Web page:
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Posted by Lea Nabipour on 11/6/2017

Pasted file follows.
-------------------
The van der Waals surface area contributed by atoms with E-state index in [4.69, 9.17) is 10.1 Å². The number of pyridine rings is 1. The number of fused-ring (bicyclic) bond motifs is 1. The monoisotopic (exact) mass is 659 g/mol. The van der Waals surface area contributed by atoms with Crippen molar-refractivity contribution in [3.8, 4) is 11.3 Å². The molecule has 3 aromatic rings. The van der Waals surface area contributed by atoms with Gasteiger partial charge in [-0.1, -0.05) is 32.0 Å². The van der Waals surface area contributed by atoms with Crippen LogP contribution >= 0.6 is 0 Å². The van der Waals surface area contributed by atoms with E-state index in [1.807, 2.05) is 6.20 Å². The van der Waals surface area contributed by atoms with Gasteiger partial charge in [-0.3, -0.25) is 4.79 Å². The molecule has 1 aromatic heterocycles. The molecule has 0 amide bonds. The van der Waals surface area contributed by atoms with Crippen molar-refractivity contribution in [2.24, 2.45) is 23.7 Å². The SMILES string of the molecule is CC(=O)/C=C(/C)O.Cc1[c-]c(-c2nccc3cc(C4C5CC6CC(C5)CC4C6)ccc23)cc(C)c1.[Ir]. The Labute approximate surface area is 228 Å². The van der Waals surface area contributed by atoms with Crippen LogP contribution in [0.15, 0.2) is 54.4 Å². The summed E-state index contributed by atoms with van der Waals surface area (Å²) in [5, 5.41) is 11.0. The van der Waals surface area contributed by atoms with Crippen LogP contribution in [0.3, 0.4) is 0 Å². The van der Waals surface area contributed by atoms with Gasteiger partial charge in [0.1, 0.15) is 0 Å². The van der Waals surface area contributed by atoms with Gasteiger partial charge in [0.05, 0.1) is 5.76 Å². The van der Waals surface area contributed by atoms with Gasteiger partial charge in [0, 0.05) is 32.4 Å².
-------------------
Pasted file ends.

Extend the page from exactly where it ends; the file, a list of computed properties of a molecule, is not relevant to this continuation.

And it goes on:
Pets have different grooming and dietary needs as well as different exercise and social habits. Just like humans, pets also have diverse temperaments and personalities. Own a large Rottweiler or German Shepherd and you may be better off living in a house that has a large back yard, as these dogs need lots of room to roam, play and exercise to thrive. Smaller pets, like a Chihuahua or a Beagle, may be easier to groom but drive your neighbors nuts with their constant barking while you’re away. Each of these dogs looks cute while a puppy. Yet, each requires regular care. If you’re a busy homeowner who’s looking for a perfect pet to call your own, consider these pets: • Turtles – Choices available to you for pet turtles include land and water turtles. Some small turtles, like the red ear slider live 40 or more years. Large, land turtles can live hundreds of years. If you get a water turtle, upgrade the tank or aquarium as the turtle grows. Make sure that the aquarium is large enough for the turtle to swim freely in. You may have to clean the tank once a month, depending on the filters that you use. • Fish – Similar to turtles, fish are relatively easy to care for. There are small fish that have lived several years, especially when given good care and affection. Avoid over feeding fish. Have fun decorating their tank and watching them swim and play. • Cats – While kittens, these pets rarely stay still, pouncing on nearly anything that moves. Grown cats tend to be independent and can keep themselves quite entertained. Yet, they do appreciate and enjoy love and affection just like other pets. A litter box, cat food, scratching rod, toys, perching area and a sleeping bed are items that cats need. • Dogs that don’t bark a lot – Pugs, Chinese Shar-Peis, Rhodesian Ridgebacks, whippets and golden retrievers are amongst dogs low on the barking scale. These dogs offer companionship without keeping you or the neighbors jittery or up at night. • Hamster – The lifespan for a hamster is about two to three years. These animals are small, needing little room for play and exercise. They especially make good pets for young children. Because they can stay in a cage, you won’t have to worry about them messing up your house. They can also look out for themselves while you’re at work. • Parrots – This is another pet that can stay in a cage while you are away. Parrots can live up to 80 years. Opt for a cage that gives a parrot room to fly. Consider taking the bird outdoors in a cage once a week. They don’t talk. They rarely cry and you won’t hear them complain, but pets have needs, both physical and emotional. Before buying a pet, ask a pet store clerk to tell you the grooming, exercise and daily care that the pet you’re thinking about getting needs. You can also read books or search the web to find information about the particular pet you’re thinking about bringing home. Avoid getting a pet simply because your kids beg you to. Make sure that your everyone in your family wants the pet and will do her or his part to help care for and clean up after the pet.




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